It’s the most dire of situations that reveal to us who we truly are…
…We tend to hear about things like muggings, hijackers on a plane, and other terrible ordeals, and think, I would do this or that in that situation. But you can never really know until you’re in it, threat in your face, the pressure on. Unfortunately for our protagonist in directors Brad Baruh and Meghan Leon’s Night Drive, which just premiered at the Chattanooga Film Festival, he learns that high-pressure moments aren’t exactly his forte.
Written by Meghan Leon, Night Drive follows Russell (AJ Bowen), a down on his luck driver who has lost a lot recently. With one last job for the night, he picks up Charlotte (Sophie Dalah), a spunky passenger who gets him to cancel his plans and drive her around to various stops. But after an accident leaves the two with a dead body on their hands, Charlotte manages to convince Russell to get rid of the body rather than go to the cops, sending them into a spiraling night of misfortune and murder.
Yet this is one ride that consistently struggles to gain speed.
Set in Los Angeles around Christmas, Night Drive opens with jazzy holiday tunes that set the tone for a dark thriller which leans further into awkward comedy than unsettling chills at its own detriment. We meet Russell, played with an infectious charm by Bowen, who carries quite a bit of the film with his performance. A good guy who turns down tips from passengers because Christmas, there’s a cheery sense to Russell that fits right in with the heavy holiday theme.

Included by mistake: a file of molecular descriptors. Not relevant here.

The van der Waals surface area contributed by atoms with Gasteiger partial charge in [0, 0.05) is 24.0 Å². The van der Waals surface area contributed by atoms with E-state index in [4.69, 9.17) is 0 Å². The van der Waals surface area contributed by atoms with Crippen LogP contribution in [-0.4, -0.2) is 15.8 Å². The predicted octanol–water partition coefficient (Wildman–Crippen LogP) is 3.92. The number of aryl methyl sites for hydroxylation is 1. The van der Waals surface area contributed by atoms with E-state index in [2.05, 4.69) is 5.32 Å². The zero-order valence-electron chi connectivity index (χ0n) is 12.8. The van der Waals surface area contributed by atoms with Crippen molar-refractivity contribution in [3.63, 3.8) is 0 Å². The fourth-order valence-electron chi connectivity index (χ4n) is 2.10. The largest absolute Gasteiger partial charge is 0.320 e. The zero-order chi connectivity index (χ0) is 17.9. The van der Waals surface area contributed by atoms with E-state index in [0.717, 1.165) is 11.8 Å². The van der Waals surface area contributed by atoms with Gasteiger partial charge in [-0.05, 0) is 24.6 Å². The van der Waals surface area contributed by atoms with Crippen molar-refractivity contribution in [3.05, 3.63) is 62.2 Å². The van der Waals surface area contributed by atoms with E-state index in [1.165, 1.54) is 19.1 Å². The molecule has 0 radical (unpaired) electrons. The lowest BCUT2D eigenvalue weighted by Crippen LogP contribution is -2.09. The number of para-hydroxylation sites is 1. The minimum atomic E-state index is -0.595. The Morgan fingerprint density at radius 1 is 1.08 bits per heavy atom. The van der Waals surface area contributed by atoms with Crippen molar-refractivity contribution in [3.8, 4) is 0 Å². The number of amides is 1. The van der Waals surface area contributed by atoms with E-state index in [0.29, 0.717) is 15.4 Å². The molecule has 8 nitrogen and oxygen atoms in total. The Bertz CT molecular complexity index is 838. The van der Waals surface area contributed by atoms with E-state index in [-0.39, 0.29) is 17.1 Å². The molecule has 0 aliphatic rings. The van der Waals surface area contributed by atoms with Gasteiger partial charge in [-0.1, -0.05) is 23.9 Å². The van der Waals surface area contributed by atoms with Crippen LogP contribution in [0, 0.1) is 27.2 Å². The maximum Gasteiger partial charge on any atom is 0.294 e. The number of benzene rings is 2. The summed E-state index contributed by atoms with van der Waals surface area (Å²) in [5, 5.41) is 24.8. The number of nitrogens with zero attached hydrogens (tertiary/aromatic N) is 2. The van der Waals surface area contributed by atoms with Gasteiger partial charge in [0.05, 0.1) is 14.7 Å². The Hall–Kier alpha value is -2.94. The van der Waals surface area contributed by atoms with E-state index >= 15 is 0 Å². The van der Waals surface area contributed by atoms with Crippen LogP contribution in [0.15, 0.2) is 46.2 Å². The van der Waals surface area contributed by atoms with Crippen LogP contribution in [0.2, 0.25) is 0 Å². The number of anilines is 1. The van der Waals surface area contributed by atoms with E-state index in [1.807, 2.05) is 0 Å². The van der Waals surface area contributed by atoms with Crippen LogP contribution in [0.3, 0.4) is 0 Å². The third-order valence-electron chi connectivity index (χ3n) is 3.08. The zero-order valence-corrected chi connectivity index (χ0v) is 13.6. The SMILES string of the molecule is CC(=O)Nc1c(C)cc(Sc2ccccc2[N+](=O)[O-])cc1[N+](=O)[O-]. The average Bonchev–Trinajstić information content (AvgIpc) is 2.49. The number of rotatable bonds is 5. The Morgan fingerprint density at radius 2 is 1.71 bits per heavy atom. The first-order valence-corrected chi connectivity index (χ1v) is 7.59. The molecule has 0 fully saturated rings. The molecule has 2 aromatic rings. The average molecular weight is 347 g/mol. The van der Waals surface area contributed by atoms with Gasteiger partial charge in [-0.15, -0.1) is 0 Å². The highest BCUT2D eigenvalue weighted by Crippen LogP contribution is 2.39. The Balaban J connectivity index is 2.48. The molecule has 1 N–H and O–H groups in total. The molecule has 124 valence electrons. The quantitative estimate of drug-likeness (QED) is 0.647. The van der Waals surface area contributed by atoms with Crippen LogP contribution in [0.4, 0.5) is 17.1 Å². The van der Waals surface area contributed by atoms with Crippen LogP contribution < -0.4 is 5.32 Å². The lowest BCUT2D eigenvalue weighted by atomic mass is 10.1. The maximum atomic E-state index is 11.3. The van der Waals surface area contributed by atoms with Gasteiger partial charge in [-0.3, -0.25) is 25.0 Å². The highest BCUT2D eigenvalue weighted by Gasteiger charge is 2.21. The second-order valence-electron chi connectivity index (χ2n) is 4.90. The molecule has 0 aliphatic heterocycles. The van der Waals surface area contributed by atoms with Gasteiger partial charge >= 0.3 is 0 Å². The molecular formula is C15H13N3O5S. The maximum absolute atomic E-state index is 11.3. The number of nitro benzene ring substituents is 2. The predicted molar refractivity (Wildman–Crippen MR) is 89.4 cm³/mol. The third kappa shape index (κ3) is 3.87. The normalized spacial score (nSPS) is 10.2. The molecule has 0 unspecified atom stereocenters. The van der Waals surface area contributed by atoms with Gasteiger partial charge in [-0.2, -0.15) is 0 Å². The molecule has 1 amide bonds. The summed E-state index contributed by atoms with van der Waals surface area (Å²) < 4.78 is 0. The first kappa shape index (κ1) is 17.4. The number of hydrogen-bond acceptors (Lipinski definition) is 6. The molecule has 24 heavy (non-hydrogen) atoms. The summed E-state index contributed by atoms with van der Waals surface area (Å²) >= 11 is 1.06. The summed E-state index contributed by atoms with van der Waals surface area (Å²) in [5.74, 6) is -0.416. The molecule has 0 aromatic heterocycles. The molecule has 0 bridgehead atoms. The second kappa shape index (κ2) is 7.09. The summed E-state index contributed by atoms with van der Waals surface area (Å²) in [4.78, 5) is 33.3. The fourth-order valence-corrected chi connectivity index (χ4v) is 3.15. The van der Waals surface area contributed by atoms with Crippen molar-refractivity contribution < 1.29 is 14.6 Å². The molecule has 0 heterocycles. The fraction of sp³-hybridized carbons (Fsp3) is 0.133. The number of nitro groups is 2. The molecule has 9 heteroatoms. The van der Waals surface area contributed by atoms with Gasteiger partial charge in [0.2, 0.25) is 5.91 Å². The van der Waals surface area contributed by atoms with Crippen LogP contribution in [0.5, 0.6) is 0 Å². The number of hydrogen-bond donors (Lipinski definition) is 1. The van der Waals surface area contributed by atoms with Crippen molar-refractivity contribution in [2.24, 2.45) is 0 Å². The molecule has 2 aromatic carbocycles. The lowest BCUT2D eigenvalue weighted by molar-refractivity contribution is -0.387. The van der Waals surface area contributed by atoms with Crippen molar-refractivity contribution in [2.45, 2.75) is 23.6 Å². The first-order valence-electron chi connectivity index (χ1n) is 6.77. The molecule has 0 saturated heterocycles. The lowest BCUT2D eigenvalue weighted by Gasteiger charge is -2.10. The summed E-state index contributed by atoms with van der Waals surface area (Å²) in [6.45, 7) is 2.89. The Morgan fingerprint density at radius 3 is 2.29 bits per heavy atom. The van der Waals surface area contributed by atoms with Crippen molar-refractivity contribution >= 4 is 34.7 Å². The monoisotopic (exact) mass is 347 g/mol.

Russell even manages to maintain that joyful spirit for a bit after picking up Charlotte, brimming with an effective playfulness from Dalah that is mean-spirited, poking and prodding at Russell’s insecurities such as his age, but delivered with a humorous sincerity that draws us towards her. Right off the bat, there’s something mysterious about Charlotte, especially after she begins offering Russell hefty tips to not ask questions, which he goes against his better judgement and takes.
Despite some clunky direction and chaotic editing which never quite manages to add to the tension as it intends, there’s an endearing quality to Russell and Charlotte’s relationship that sucks the audience in and excites us as backseat passengers to whatever chaos is about to ensue. The problem is that what starts off feeling like Collateral meets The Hitcher loses gas and loses it quickly.
Night Drive suffers from an issue of veering off into different directions again and again, unable to choose any particular path. What’s with that fight that happened at Charlotte’s first stop, and what’s with the box she stole? While the audience is going all Brad Pitt and yelling “what’s in the box?”, Night Drive pulls us in another direction following an accident that forgets the A story and suddenly has us following a B story of what to do with the aforementioned body. And this isn’t the only time the film takes an exit ramp into other storylines. What Night Drive seems to feel are unexpected twists and turns are really just distractions from the more interesting narrative the film opens with.